Fox8.com: Elementary School Students Hurt in Wild Food Fight
Dozens of students reported injuries and eight were taken to the hospital after a lunchtime food fight breaks out in the cafeteria of a Cleveland elementary school.
KETV.com: Teen Surprised Teammates After Recovering from Coma
A high school wrestler who was in a coma after a car accident surprises his teammates and walks into their awards banquet.
NYTimes: Spring Break Gets Tamer as World Watches Online
They’re still heading to beaches for Spring Break, but today’s college crowd is very aware of the consequences of possible appearances on social media.
Washington Post: The Answer Sheet: How retaking the SAT changed prep tutor’s view
A test prep tutor takes the SAT and passes on some of what she learned from the experience.
by Carl Azuz, CNN
(CNN) It’s a question many Americans have in light of several high-profile bus wrecks from Missouri to Pennsylvania. And if you ask the National Highway Traffic Safety Administration (NHTSA) how safe school buses are, you’ll find its answer is a superlative: School buses are the safest method for transporting students to and from school.
In fact, the NHTSA says that traveling by school bus is seven times safer than traveling by car or truck.
For perspective, while more than 30,000 people are killed in traffic crashes every year, six school-age children die as passengers in school buses annually. Of course, the NHTSA – and all of us – want the numbers to be zero. But it shows you how school bus crash fatalities are relatively rare when compared to traffic fatalities as a whole.
Still, questions remain about why there aren’t safety belts on school buses. They’ve been required on passenger cars since 1968, but the government doesn’t feel they’re needed on school buses for several reasons.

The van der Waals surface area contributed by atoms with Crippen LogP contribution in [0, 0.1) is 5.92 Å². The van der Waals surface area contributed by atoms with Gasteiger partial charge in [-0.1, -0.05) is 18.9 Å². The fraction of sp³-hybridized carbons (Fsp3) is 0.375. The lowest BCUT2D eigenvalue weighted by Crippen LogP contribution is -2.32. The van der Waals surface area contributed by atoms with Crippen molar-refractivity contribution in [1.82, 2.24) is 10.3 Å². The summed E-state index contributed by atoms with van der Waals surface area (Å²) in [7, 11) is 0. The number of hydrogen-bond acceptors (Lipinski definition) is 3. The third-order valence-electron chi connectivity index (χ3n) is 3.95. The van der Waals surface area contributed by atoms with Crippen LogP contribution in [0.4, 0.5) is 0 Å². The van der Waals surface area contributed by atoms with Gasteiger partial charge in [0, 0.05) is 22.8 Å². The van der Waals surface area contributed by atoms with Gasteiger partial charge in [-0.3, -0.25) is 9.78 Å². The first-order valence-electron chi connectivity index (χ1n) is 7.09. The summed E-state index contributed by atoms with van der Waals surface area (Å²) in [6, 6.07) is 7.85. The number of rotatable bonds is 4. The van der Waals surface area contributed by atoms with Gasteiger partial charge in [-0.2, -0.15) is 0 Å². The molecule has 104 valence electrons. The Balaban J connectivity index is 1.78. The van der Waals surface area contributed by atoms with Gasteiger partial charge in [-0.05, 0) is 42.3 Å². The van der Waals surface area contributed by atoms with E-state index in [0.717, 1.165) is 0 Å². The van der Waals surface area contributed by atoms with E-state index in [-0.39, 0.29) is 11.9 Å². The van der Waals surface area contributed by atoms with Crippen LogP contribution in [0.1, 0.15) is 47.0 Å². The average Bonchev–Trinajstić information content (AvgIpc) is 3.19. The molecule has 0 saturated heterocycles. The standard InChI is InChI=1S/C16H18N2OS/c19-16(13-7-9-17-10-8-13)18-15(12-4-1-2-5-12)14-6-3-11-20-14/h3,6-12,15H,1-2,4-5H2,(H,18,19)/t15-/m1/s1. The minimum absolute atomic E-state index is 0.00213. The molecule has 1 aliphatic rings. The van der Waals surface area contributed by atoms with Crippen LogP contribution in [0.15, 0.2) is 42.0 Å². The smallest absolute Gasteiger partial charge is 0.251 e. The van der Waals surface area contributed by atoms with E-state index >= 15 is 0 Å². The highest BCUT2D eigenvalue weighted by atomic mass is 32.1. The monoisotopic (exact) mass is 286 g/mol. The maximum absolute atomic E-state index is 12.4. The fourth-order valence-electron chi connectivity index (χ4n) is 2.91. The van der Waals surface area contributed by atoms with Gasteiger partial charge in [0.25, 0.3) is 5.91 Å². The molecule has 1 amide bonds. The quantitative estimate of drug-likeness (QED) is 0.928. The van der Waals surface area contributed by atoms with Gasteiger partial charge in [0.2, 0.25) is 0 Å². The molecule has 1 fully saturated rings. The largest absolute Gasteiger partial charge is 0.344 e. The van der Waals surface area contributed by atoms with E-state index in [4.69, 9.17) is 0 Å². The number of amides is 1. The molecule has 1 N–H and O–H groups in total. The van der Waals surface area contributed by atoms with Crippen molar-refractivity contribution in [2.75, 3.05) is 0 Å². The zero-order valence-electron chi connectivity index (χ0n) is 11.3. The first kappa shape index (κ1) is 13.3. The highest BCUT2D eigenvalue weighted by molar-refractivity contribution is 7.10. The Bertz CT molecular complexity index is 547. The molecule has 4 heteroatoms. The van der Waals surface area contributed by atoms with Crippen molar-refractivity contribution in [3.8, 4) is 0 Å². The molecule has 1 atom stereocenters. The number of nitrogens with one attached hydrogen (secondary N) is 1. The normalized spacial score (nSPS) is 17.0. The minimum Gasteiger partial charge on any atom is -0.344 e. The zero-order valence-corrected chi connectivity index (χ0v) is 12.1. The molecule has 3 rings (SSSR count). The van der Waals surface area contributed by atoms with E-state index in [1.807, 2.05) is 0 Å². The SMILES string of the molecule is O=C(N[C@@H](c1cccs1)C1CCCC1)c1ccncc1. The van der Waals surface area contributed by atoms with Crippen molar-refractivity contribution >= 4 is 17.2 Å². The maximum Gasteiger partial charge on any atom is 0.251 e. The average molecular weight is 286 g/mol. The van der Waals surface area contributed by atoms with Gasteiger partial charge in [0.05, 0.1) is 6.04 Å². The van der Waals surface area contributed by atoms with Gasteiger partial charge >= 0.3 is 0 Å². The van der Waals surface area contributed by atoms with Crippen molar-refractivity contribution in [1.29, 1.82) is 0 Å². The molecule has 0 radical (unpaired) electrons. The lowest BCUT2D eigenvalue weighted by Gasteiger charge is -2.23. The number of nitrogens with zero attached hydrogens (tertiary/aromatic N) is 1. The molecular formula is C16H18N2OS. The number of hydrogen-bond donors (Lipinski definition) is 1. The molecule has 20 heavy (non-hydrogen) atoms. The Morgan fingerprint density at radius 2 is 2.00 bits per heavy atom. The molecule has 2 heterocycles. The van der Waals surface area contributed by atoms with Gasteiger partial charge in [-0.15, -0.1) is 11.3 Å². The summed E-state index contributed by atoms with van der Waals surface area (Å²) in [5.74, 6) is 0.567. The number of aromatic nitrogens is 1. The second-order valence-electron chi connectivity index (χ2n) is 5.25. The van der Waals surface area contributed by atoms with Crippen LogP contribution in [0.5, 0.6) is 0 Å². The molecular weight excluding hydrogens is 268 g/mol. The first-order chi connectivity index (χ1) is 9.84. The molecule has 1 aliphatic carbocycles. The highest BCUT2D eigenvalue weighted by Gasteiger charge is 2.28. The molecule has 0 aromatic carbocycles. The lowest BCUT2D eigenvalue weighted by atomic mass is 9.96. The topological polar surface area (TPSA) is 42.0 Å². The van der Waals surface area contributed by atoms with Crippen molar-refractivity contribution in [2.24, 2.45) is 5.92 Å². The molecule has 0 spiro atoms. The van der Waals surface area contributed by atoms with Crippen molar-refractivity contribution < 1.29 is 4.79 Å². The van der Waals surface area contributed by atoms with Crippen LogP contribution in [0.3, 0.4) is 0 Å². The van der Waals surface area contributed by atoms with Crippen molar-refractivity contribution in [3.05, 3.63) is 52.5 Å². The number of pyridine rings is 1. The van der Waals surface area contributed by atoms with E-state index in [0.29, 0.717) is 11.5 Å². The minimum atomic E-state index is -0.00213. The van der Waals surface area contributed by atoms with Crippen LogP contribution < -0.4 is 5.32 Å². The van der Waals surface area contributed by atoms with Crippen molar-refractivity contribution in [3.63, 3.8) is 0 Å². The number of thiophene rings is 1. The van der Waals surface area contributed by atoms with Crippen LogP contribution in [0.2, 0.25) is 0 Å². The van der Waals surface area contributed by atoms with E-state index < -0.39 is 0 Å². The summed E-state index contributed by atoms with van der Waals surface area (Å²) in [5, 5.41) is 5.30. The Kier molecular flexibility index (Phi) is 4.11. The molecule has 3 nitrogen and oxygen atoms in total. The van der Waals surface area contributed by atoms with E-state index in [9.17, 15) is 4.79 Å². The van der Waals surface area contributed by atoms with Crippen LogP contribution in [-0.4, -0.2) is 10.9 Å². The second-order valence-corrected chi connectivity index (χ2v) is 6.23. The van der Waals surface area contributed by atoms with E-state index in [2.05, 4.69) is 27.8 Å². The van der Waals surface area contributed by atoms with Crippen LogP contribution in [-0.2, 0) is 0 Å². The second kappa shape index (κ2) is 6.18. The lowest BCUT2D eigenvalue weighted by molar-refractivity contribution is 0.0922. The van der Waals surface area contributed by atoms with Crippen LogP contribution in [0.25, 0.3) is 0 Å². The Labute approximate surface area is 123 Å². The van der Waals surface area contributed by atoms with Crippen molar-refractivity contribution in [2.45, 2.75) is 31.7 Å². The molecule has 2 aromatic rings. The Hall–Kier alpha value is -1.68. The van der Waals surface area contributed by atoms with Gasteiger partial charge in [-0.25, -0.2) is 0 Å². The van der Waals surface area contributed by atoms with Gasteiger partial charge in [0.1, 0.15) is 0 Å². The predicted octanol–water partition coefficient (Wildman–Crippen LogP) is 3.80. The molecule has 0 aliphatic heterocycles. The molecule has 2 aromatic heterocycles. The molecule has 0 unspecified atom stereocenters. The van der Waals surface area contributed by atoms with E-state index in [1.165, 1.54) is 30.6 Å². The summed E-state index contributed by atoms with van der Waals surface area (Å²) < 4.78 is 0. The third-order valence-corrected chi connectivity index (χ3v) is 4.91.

For one thing, large buses behave differently in crashes than the cars we drive. What passengers feel during a school bus accident is likely to be significantly less forceful than they do during a car accident. The government also points to compartmentalization as an effective safety measure: The high-backed, cushioned seats we used to ride in continue to protect passengers in frontal crashes.
But seat belt advocates say current safety measures are not enough. The National Coalition for School Bus Safety says the study that the government cites for its data is dated and inadequate. For one thing, seven out of 10 “real world” accidents are not frontal, according to the coalition. And when it comes to side-impact and rollover accidents, the NCSBS says compartmentalization is less effective – and that seat belts are essential to saving lives.
Like many school-related issues, the federal government allows states and districts to set the rules when it comes to seat belts on school buses. One downside is cost: Buses with built-in seat belts are more expensive. And at a time when school systems are looking for ways to cut costs – in some cases, cutting some school bus routes themselves – it’s not likely you’ll see an uptick in the number of buses with seat belts.